ON APRIL 20, well over 20,000 runners are expected to complete the Boston Marathon (the world's oldest annual city marathon), and a week later, on April 26, close to 35,000 runners are likely to finish the London Marathon. Both events (and the many other marathons that follow later in the year) will be as much a test of mental as physical stamina over 26.2 miles.

Having been a runner for going on 18 years, I've experimented with different training regimens and now spend as much time working on my "mental game" as the physical. This was not always the case. When I first started training for marathons, I found myself very focused on my pace, the mileage, nutrition, stretching, and avoiding getting hurt. In other words, just the physical aspects of running. However, when I strained a leg and wasn't able to compete in my first attempt at a marathon, I realized something had to change. I needed to rework my training program with more focus on the mental and spiritual aspects of it.

When a friend asked me to come out to California to run a marathon with her, I turned to some atypical yet well-proven "training guide books"—the Bible and Science and Health. Through daily study and prayer, I soon realized that my preparation and my actual running provided me with opportunities to express the qualities of the divine Mind, which is God. Before beginning a run, I would remind myself that "Mind is the source of all movement, and there is no inertia to retard or check its perpetual and harmonious action" (Science and Health, p. 283). Mind spoke to me as I ran, and fed me with inspiring ideas to propel me forward. I thought of God arming me with strength, making me "as surefooted as a deer" (Ps. 18:32, 33, New Living Translation).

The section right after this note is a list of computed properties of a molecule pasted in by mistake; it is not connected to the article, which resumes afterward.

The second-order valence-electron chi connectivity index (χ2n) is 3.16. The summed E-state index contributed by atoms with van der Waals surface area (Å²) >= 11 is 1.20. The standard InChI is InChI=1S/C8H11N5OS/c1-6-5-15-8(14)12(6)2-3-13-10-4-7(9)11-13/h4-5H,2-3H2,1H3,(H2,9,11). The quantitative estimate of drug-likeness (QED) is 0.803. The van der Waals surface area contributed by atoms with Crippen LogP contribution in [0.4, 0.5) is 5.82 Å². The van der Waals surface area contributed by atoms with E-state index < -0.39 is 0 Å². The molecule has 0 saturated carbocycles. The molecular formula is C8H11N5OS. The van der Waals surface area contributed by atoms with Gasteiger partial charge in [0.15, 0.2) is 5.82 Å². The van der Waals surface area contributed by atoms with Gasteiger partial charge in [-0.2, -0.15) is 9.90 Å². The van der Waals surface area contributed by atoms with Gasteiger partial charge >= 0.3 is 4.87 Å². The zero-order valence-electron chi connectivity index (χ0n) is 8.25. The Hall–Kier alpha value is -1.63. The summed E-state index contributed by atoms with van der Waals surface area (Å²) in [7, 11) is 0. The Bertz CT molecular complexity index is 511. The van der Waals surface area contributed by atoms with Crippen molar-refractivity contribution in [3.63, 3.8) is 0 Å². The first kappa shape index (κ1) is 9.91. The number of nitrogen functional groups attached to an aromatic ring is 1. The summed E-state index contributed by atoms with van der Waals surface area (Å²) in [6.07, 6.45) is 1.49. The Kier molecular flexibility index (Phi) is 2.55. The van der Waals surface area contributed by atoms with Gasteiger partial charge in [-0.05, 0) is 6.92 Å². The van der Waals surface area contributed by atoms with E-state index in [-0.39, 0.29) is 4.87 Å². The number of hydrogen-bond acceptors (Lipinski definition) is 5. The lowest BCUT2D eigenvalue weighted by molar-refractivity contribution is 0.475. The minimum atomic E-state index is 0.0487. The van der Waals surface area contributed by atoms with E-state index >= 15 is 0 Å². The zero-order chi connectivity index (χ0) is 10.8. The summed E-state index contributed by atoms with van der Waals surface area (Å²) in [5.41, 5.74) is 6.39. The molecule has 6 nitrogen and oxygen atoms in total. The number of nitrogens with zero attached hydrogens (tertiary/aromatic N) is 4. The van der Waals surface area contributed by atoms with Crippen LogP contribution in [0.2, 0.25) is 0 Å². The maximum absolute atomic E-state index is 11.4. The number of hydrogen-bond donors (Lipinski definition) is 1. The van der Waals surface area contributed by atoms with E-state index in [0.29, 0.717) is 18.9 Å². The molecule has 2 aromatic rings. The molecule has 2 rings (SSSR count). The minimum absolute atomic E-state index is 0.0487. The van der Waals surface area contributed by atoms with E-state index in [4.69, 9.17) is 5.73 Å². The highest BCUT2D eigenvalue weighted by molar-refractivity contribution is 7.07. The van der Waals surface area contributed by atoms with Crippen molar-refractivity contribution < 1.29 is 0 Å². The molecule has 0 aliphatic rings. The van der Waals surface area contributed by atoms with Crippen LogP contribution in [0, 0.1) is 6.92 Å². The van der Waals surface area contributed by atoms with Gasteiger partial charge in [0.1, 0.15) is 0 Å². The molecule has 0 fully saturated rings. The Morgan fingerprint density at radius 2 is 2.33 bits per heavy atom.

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April 20, 2009

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